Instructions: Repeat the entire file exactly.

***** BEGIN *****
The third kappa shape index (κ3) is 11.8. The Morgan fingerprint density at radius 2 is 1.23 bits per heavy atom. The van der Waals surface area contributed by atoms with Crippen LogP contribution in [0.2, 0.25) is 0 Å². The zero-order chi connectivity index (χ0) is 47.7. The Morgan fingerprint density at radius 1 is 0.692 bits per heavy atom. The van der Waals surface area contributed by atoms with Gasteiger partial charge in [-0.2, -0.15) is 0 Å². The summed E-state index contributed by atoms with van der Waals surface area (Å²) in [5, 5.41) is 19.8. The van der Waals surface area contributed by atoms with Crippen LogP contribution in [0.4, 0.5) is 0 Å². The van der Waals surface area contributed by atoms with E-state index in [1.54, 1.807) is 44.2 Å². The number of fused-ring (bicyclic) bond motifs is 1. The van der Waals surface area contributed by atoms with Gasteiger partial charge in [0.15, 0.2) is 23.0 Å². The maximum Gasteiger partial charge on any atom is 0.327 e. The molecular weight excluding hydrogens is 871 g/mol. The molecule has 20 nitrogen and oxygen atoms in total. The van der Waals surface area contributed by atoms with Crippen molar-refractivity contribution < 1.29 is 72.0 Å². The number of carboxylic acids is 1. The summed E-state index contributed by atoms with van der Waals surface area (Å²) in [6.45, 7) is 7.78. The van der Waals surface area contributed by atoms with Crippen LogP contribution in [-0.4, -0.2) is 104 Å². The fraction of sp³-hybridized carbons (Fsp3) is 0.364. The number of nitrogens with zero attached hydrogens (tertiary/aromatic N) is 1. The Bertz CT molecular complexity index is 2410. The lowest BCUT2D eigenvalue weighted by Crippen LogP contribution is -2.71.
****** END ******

The third kappa shape index (κ3) is 11.8. The Morgan fingerprint density at radius 2 is 1.23 bits per heavy atom. The van der Waals surface area contributed by atoms with Crippen LogP contribution in [0.2, 0.25) is 0 Å². The zero-order chi connectivity index (χ0) is 47.7. The Morgan fingerprint density at radius 1 is 0.692 bits per heavy atom. The van der Waals surface area contributed by atoms with Gasteiger partial charge in [-0.2, -0.15) is 0 Å². The summed E-state index contributed by atoms with van der Waals surface area (Å²) in [5, 5.41) is 19.8. The van der Waals surface area contributed by atoms with Crippen LogP contribution in [0.4, 0.5) is 0 Å². The van der Waals surface area contributed by atoms with E-state index in [1.54, 1.807) is 44.2 Å². The number of fused-ring (bicyclic) bond motifs is 1. The van der Waals surface area contributed by atoms with Gasteiger partial charge in [0.15, 0.2) is 23.0 Å². The maximum Gasteiger partial charge on any atom is 0.327 e. The molecular weight excluding hydrogens is 871 g/mol. The molecule has 20 nitrogen and oxygen atoms in total. The van der Waals surface area contributed by atoms with Crippen molar-refractivity contribution < 1.29 is 72.0 Å². The number of carboxylic acids is 1. The summed E-state index contributed by atoms with van der Waals surface area (Å²) in [6.45, 7) is 7.78. The van der Waals surface area contributed by atoms with Crippen LogP contribution in [-0.4, -0.2) is 104 Å². The fraction of sp³-hybridized carbons (Fsp3) is 0.364. The number of nitrogens with zero attached hydrogens (tertiary/aromatic N) is 1. The Bertz CT molecular complexity index is 2410. The lowest BCUT2D eigenvalue weighted by Crippen LogP contribution is -2.71.